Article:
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TV Reviews : 'Space Shuttle' Fails to Soar

November 12, 1994|JOEL GREENBERG

The Discovery Channel's "The Space Shuttle" is a rather unfocused, often lethargic and sometimes downright boring effort--much like its subject. In this respect, it is perhaps the perfect documentary of the nation's current manned space program.

This meandering, two-hour look at NASA's "cost-ineffective white elephant," as Carl Sagan describes it, moves at times as slowly as the giant "crawler" that carries the shuttle at 1 m.p.h. to its launch pad. The viewer is subjected to the banal reflections of an endless stream of talking heads--technicians, administrators and astronauts themselves.

While it is clear that these are extremely dedicated, hard-working people, NASA personnel have never been known for their charisma.

Producer Tim Cowling and director-writer Scott Hicks would have been wiser to tell the shuttle's story through the eyes of two or three of the more colorful participants--perhaps following astronaut Story Musgrave, "flow director" Tip Talone and a soldier in the army of technicians from preparation through touchdown of a single shuttle flight.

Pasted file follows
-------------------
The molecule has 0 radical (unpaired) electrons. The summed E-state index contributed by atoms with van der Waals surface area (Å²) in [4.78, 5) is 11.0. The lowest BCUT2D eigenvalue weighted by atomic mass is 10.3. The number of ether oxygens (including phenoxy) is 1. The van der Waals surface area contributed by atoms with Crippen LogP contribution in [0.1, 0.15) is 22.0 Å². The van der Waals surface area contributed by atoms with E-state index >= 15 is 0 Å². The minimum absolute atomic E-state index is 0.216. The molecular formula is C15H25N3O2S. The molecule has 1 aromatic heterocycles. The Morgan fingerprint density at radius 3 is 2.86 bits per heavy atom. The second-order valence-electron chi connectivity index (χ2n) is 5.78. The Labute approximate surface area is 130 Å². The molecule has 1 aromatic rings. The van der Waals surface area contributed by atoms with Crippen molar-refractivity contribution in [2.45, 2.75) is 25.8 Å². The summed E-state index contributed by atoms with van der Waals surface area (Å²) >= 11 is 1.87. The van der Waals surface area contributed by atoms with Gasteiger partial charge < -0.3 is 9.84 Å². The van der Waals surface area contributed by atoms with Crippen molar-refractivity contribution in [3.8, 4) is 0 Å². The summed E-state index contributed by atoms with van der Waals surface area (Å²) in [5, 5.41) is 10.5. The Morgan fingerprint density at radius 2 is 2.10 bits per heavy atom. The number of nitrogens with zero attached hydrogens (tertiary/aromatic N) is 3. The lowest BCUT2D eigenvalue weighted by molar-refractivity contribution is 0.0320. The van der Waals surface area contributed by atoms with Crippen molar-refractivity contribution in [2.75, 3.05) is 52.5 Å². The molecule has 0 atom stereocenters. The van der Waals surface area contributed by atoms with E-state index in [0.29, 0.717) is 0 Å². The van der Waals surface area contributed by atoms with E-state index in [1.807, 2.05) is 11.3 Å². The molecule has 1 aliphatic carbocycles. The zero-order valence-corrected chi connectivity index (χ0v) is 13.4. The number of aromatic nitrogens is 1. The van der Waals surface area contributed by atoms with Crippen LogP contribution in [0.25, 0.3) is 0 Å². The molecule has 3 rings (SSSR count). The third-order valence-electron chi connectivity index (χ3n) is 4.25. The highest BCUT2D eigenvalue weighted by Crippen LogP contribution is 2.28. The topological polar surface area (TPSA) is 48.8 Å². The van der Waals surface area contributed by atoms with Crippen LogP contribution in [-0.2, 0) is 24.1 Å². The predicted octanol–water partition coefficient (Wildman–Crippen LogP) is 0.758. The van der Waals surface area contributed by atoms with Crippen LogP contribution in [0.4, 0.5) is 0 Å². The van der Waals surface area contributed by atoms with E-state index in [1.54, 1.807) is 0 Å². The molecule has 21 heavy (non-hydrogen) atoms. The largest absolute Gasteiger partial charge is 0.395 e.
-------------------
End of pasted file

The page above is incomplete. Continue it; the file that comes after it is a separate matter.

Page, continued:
Spaceflight intrinsically is an exciting, imagination-provoking subject and, despite its overall vanilla flavor, "The Space Shuttle" does have its moments: some spectacular, but far too infrequent, footage of the dicey repair of the Hubble Space Telescope and other missions; Talone's poignant commentary as he wanders through the eerie remnants of the Apollo moon-shot program, which are "just lying in the sand . . . like bones in a graveyard" at the Kennedy Space Center; Musgrave's matter-of-fact admission that "I'm scared to death of launches"; the revelation that the astronauts wear diapers for takeoff; and a technician's tearful recollections of the program's only fatal flight, the Challenger.

Even just a short clip inserted from the Apollo days of the 1960s reminds the viewer of how uninspiring the manned space program has become in the last quarter century. The documentary could have used this theme of decline from the "right stuff" days to sharpen its production and give it some perspective.

* "The Space Shuttle" airs Sunday at 9 p.m. and midnight on cable's Discovery Channel.

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